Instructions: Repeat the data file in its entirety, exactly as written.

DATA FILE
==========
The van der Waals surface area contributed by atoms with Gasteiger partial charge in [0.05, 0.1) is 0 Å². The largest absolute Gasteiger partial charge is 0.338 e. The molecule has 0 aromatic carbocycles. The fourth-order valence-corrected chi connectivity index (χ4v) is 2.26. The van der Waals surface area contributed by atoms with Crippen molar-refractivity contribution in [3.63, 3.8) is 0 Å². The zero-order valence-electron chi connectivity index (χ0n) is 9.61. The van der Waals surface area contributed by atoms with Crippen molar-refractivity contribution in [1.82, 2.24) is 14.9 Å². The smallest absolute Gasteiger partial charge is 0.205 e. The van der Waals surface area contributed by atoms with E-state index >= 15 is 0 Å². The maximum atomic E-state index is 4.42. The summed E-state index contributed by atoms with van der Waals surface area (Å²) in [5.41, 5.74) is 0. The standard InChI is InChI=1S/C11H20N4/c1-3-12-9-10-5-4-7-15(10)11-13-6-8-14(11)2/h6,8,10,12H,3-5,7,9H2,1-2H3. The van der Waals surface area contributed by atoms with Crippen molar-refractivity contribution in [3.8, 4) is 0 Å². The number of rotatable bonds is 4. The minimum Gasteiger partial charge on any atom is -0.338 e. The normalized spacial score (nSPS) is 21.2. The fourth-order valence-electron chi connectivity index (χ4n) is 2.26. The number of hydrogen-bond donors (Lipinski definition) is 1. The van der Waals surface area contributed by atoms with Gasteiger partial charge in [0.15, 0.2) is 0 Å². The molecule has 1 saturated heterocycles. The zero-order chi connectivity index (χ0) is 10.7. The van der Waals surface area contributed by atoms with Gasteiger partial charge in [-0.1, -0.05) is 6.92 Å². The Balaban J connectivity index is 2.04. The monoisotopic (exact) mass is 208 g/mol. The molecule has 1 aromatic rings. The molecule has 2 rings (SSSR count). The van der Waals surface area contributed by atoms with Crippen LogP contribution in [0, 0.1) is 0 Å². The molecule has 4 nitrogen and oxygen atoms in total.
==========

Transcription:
The van der Waals surface area contributed by atoms with Gasteiger partial charge in [0.05, 0.1) is 0 Å². The largest absolute Gasteiger partial charge is 0.338 e. The molecule has 0 aromatic carbocycles. The fourth-order valence-corrected chi connectivity index (χ4v) is 2.26. The van der Waals surface area contributed by atoms with Crippen molar-refractivity contribution in [3.63, 3.8) is 0 Å². The zero-order valence-electron chi connectivity index (χ0n) is 9.61. The van der Waals surface area contributed by atoms with Crippen molar-refractivity contribution in [1.82, 2.24) is 14.9 Å². The smallest absolute Gasteiger partial charge is 0.205 e. The van der Waals surface area contributed by atoms with E-state index >= 15 is 0 Å². The maximum atomic E-state index is 4.42. The summed E-state index contributed by atoms with van der Waals surface area (Å²) in [5.41, 5.74) is 0. The standard InChI is InChI=1S/C11H20N4/c1-3-12-9-10-5-4-7-15(10)11-13-6-8-14(11)2/h6,8,10,12H,3-5,7,9H2,1-2H3. The van der Waals surface area contributed by atoms with Crippen molar-refractivity contribution in [3.8, 4) is 0 Å². The number of rotatable bonds is 4. The minimum Gasteiger partial charge on any atom is -0.338 e. The normalized spacial score (nSPS) is 21.2. The fourth-order valence-electron chi connectivity index (χ4n) is 2.26. The number of hydrogen-bond donors (Lipinski definition) is 1. The van der Waals surface area contributed by atoms with Gasteiger partial charge in [0.15, 0.2) is 0 Å². The molecule has 1 saturated heterocycles. The zero-order chi connectivity index (χ0) is 10.7. The van der Waals surface area contributed by atoms with Gasteiger partial charge in [-0.1, -0.05) is 6.92 Å². The Balaban J connectivity index is 2.04. The monoisotopic (exact) mass is 208 g/mol. The molecule has 1 aromatic rings. The molecule has 2 rings (SSSR count). The van der Waals surface area contributed by atoms with Crippen LogP contribution in [0, 0.1) is 0 Å². The molecule has 4 nitrogen and oxygen atoms in total.